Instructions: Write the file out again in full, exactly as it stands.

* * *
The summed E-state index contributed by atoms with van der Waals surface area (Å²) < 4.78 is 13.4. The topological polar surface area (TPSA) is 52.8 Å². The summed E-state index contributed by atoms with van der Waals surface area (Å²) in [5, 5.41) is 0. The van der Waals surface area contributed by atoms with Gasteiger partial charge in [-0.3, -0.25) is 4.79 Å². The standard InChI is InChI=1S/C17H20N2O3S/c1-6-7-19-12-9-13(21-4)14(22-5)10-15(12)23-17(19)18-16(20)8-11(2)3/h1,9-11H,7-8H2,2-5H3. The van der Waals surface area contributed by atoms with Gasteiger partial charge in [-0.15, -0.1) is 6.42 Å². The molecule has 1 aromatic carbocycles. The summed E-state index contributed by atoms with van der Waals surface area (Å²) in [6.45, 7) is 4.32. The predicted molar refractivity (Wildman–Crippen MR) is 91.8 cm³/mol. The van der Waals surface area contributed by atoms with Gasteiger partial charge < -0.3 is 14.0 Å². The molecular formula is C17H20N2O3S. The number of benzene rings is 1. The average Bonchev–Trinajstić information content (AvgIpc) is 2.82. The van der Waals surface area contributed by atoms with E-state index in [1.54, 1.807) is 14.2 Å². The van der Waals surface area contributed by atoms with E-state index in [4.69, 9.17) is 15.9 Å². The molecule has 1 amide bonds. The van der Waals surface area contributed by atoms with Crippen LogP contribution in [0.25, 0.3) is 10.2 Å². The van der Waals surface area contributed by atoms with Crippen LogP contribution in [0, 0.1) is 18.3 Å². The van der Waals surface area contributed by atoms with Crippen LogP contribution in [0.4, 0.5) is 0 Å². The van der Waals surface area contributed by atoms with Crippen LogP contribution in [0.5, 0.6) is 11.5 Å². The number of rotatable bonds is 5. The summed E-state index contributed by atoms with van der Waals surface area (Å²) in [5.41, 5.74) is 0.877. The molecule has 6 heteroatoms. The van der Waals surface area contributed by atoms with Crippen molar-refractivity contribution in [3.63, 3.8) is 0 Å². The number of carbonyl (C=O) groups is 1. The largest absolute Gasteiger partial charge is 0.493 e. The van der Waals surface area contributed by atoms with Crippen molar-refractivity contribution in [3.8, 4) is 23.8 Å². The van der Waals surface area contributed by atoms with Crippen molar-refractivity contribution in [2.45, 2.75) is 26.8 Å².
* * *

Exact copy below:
The summed E-state index contributed by atoms with van der Waals surface area (Å²) < 4.78 is 13.4. The topological polar surface area (TPSA) is 52.8 Å². The summed E-state index contributed by atoms with van der Waals surface area (Å²) in [5, 5.41) is 0. The van der Waals surface area contributed by atoms with Gasteiger partial charge in [-0.3, -0.25) is 4.79 Å². The standard InChI is InChI=1S/C17H20N2O3S/c1-6-7-19-12-9-13(21-4)14(22-5)10-15(12)23-17(19)18-16(20)8-11(2)3/h1,9-11H,7-8H2,2-5H3. The van der Waals surface area contributed by atoms with Gasteiger partial charge in [-0.15, -0.1) is 6.42 Å². The molecule has 1 aromatic carbocycles. The summed E-state index contributed by atoms with van der Waals surface area (Å²) in [6.45, 7) is 4.32. The predicted molar refractivity (Wildman–Crippen MR) is 91.8 cm³/mol. The van der Waals surface area contributed by atoms with Gasteiger partial charge < -0.3 is 14.0 Å². The molecular formula is C17H20N2O3S. The number of benzene rings is 1. The average Bonchev–Trinajstić information content (AvgIpc) is 2.82. The van der Waals surface area contributed by atoms with E-state index in [1.54, 1.807) is 14.2 Å². The van der Waals surface area contributed by atoms with E-state index in [4.69, 9.17) is 15.9 Å². The molecule has 1 amide bonds. The van der Waals surface area contributed by atoms with Crippen LogP contribution in [0.25, 0.3) is 10.2 Å². The van der Waals surface area contributed by atoms with Crippen LogP contribution in [0, 0.1) is 18.3 Å². The van der Waals surface area contributed by atoms with Crippen LogP contribution in [0.4, 0.5) is 0 Å². The van der Waals surface area contributed by atoms with Crippen LogP contribution in [0.5, 0.6) is 11.5 Å². The number of rotatable bonds is 5. The summed E-state index contributed by atoms with van der Waals surface area (Å²) in [5.41, 5.74) is 0.877. The molecule has 6 heteroatoms. The van der Waals surface area contributed by atoms with Crippen molar-refractivity contribution in [3.63, 3.8) is 0 Å². The number of carbonyl (C=O) groups is 1. The largest absolute Gasteiger partial charge is 0.493 e. The van der Waals surface area contributed by atoms with Crippen molar-refractivity contribution in [3.8, 4) is 23.8 Å². The van der Waals surface area contributed by atoms with Crippen molar-refractivity contribution in [2.45, 2.75) is 26.8 Å².